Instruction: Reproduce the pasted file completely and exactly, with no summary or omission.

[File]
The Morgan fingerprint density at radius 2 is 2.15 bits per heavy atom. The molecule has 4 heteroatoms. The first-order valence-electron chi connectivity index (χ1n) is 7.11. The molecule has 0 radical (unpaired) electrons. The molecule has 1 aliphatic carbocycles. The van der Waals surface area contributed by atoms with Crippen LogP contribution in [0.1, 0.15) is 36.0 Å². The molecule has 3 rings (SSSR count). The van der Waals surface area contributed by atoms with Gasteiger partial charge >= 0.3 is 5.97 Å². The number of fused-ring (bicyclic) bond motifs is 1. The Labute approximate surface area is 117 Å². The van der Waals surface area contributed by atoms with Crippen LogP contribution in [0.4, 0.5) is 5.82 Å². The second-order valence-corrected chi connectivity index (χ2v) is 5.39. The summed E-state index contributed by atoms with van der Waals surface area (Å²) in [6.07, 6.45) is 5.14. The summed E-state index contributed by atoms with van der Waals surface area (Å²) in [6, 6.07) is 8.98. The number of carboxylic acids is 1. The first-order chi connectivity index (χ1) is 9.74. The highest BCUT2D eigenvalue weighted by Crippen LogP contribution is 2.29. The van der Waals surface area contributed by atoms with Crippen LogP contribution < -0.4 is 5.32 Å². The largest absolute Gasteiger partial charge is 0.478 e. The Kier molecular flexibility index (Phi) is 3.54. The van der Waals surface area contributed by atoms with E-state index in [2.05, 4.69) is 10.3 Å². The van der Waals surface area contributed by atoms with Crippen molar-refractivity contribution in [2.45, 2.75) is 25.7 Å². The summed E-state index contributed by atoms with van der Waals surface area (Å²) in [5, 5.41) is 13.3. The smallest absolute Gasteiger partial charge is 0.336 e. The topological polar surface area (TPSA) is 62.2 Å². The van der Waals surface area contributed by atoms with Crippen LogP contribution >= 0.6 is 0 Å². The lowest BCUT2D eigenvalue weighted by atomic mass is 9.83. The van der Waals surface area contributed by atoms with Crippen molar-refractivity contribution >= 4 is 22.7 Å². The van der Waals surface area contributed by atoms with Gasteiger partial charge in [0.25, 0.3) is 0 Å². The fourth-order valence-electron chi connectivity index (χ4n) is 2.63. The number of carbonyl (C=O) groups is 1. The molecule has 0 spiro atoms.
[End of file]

The Morgan fingerprint density at radius 2 is 2.15 bits per heavy atom. The molecule has 4 heteroatoms. The first-order valence-electron chi connectivity index (χ1n) is 7.11. The molecule has 0 radical (unpaired) electrons. The molecule has 1 aliphatic carbocycles. The van der Waals surface area contributed by atoms with Crippen LogP contribution in [0.1, 0.15) is 36.0 Å². The molecule has 3 rings (SSSR count). The van der Waals surface area contributed by atoms with Gasteiger partial charge >= 0.3 is 5.97 Å². The number of fused-ring (bicyclic) bond motifs is 1. The Labute approximate surface area is 117 Å². The van der Waals surface area contributed by atoms with Crippen LogP contribution in [0.4, 0.5) is 5.82 Å². The second-order valence-corrected chi connectivity index (χ2v) is 5.39. The summed E-state index contributed by atoms with van der Waals surface area (Å²) in [6.07, 6.45) is 5.14. The summed E-state index contributed by atoms with van der Waals surface area (Å²) in [6, 6.07) is 8.98. The number of carboxylic acids is 1. The first-order chi connectivity index (χ1) is 9.74. The highest BCUT2D eigenvalue weighted by Crippen LogP contribution is 2.29. The van der Waals surface area contributed by atoms with Crippen LogP contribution < -0.4 is 5.32 Å². The largest absolute Gasteiger partial charge is 0.478 e. The Kier molecular flexibility index (Phi) is 3.54. The van der Waals surface area contributed by atoms with E-state index in [2.05, 4.69) is 10.3 Å². The van der Waals surface area contributed by atoms with Crippen molar-refractivity contribution in [2.45, 2.75) is 25.7 Å². The summed E-state index contributed by atoms with van der Waals surface area (Å²) in [5, 5.41) is 13.3. The smallest absolute Gasteiger partial charge is 0.336 e. The topological polar surface area (TPSA) is 62.2 Å². The van der Waals surface area contributed by atoms with Crippen LogP contribution >= 0.6 is 0 Å². The lowest BCUT2D eigenvalue weighted by atomic mass is 9.83. The van der Waals surface area contributed by atoms with Crippen molar-refractivity contribution >= 4 is 22.7 Å². The van der Waals surface area contributed by atoms with Gasteiger partial charge in [0.25, 0.3) is 0 Å². The fourth-order valence-electron chi connectivity index (χ4n) is 2.63. The number of carbonyl (C=O) groups is 1. The molecule has 0 spiro atoms.